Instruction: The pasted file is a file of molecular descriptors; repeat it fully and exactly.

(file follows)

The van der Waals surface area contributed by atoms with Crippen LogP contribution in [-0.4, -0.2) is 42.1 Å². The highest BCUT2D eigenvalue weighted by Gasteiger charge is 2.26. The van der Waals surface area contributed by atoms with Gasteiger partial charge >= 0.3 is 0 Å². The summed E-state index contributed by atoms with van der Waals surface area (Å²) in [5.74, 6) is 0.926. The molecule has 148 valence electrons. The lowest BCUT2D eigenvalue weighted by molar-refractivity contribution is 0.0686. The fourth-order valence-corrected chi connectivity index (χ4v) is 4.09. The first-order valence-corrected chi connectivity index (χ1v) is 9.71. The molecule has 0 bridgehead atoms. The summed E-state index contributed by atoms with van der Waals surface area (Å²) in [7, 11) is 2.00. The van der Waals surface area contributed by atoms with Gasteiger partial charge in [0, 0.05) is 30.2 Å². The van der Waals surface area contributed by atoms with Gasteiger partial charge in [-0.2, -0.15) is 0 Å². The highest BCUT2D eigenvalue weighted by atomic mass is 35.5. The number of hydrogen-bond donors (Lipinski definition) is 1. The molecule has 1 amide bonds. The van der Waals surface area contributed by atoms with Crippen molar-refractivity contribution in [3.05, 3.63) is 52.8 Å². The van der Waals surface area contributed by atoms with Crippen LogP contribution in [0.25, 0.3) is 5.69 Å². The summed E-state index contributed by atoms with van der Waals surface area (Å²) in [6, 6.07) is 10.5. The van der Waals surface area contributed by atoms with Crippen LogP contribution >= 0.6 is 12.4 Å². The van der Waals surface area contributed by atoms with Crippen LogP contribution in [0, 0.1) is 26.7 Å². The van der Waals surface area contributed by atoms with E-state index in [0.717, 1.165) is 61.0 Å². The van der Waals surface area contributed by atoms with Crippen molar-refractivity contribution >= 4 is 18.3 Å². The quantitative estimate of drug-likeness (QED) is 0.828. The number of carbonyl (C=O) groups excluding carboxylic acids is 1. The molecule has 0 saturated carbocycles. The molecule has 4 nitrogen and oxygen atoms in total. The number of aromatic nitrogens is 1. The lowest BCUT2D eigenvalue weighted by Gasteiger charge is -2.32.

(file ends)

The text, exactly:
The van der Waals surface area contributed by atoms with Crippen LogP contribution in [-0.4, -0.2) is 42.1 Å². The highest BCUT2D eigenvalue weighted by Gasteiger charge is 2.26. The van der Waals surface area contributed by atoms with Gasteiger partial charge >= 0.3 is 0 Å². The summed E-state index contributed by atoms with van der Waals surface area (Å²) in [5.74, 6) is 0.926. The molecule has 148 valence electrons. The lowest BCUT2D eigenvalue weighted by molar-refractivity contribution is 0.0686. The fourth-order valence-corrected chi connectivity index (χ4v) is 4.09. The first-order valence-corrected chi connectivity index (χ1v) is 9.71. The molecule has 0 bridgehead atoms. The summed E-state index contributed by atoms with van der Waals surface area (Å²) in [7, 11) is 2.00. The van der Waals surface area contributed by atoms with Gasteiger partial charge in [0, 0.05) is 30.2 Å². The van der Waals surface area contributed by atoms with Gasteiger partial charge in [-0.2, -0.15) is 0 Å². The highest BCUT2D eigenvalue weighted by atomic mass is 35.5. The number of hydrogen-bond donors (Lipinski definition) is 1. The molecule has 1 amide bonds. The van der Waals surface area contributed by atoms with Crippen molar-refractivity contribution in [3.05, 3.63) is 52.8 Å². The van der Waals surface area contributed by atoms with Crippen LogP contribution in [0.25, 0.3) is 5.69 Å². The summed E-state index contributed by atoms with van der Waals surface area (Å²) in [6, 6.07) is 10.5. The van der Waals surface area contributed by atoms with Crippen LogP contribution >= 0.6 is 12.4 Å². The van der Waals surface area contributed by atoms with Crippen LogP contribution in [0, 0.1) is 26.7 Å². The van der Waals surface area contributed by atoms with E-state index in [0.717, 1.165) is 61.0 Å². The van der Waals surface area contributed by atoms with Crippen molar-refractivity contribution >= 4 is 18.3 Å². The quantitative estimate of drug-likeness (QED) is 0.828. The number of carbonyl (C=O) groups excluding carboxylic acids is 1. The molecule has 0 saturated carbocycles. The molecule has 4 nitrogen and oxygen atoms in total. The number of aromatic nitrogens is 1. The lowest BCUT2D eigenvalue weighted by Gasteiger charge is -2.32.